Thursday, December 4, 2014
Edison's Kinetoscope -- December 4, 2014
The article is from Manufacturer and Builder, July, 1894. The image is from "The Edison Kinetoscope," The Electrical Engineer, 07-November-1894.
Just what the kinetograph and the kinetoscope really will accomplish is known to few people, because of a lack of any authentic and authorized description of the instruments. The comprehensive term for this invention is the kineto - phonograph. The "dual talking machine" is the phono - kinetograph, and the reproducing machine the phono - kinetoscope, in contradistinction to the kinetograph and the kinetoscope, which relate respectively to the taking and reproduction of movable but soundless objects.
The initial experiments took the form of microscopic, pin - point photographs, placed on a cylindrical shell, corresponding in size to the ordinary phonograph cylinder. These two cylinders were then placed side by side on a shaft, and the sound record was taken as near as possible synchronously with the photographic image impressed on the sensitive surface of the shell.
The photographic portion of the work presented many difficulties, and the writers describe at length the efforts that were made to get a film sufficiently sensitive to take the impression in the brief time possible for exposure, and that would give such detail as to bear enlargement. This was finally accomplished, however, and a shutter was invented which gave an exposure of 1/2720th part of a second. The next step, and one which sorely tried the patience and ingenuity of the inventors, was to connect the camera and the photograph (phonograph - JT) so that the action and the accompanying sound should both be recorded exactly simultaneously. The pictures were taken in a specially devised theater, which is described.
The actors, when more than one in number, are kept as close together as possible, and exposed either to the glare of the sun, to the blinding magnesium lamps, or to the light of twenty arc lamps, provided with highly actinic carbons, supplied with powerful reflectors equal to about 50,000 candle-power. This radiance is concentrated upon the performers while the kinetograph and phonograph are hard at work storing up records and impressions for future reproduction.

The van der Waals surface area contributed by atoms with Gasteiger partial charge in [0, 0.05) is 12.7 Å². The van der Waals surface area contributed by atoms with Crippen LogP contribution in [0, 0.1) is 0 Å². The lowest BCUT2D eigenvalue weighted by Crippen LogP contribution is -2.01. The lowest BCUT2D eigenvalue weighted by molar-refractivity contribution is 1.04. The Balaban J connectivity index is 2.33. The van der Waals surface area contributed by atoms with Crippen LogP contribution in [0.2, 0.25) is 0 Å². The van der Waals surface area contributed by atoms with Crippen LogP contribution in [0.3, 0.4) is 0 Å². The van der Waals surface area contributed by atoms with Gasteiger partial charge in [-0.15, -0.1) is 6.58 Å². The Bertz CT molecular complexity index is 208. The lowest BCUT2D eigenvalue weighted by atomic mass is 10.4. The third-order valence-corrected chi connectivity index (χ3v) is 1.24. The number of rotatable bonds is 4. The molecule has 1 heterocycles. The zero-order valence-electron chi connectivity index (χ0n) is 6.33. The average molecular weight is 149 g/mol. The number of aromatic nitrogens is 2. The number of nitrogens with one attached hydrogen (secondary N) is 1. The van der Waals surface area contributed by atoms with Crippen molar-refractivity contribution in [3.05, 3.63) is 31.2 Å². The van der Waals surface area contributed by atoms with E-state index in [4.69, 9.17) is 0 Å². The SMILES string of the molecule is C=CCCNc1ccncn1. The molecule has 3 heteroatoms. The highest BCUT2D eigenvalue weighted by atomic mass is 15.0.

A popular and inexpensive adaptation of kinetoscopic methods is in the form of the well-known nickel-in-the-slot, a machine consisting of a cabinet containing an electrical motor and batteries for operating the mechanism which acts as the impelling power to the film. The film is in the shape of an endless band fifty feet in length, which is passed through the field of a magnifying glass perpendicularly placed. The photographic impressions pass before the eye at the rate of forty-six per second, through the medium of a rotating, slotted disk, the slot exposing a picture at each revolution, and separating the fractional graudations of pose. Projected against a screen, or viewed through a magnifying glass, the pictures are eminently lifelike, for the reason that the enlargement need not be more than ten times the original size. On exhibition evenings the projecting-room, which is situated in the upper story of the photographic department, is hung with black in order to prevent any reflection from the circle of light emanating from the screen at the other end, the projector being placed behind a curtain also of black, and provided with a single peep-hole for the accommodation of the lens. The effect of these somber draperies, and the weird accompanying monotone of the electric motor attached to the projector, are horribly impressive, and one's sense of the supernatural is hightened when a figure suddenly springs into its path, acting and talking with a vigor which leaves him totally unprepared for its mysterious vanishing. Projected stereocoscopically, the results are even more realistic, as those acquainted with that class of phenomena may imagine, and a pleasing rotundity is apparent, which, in ordinary photographic displays, is conspicuous by its absence.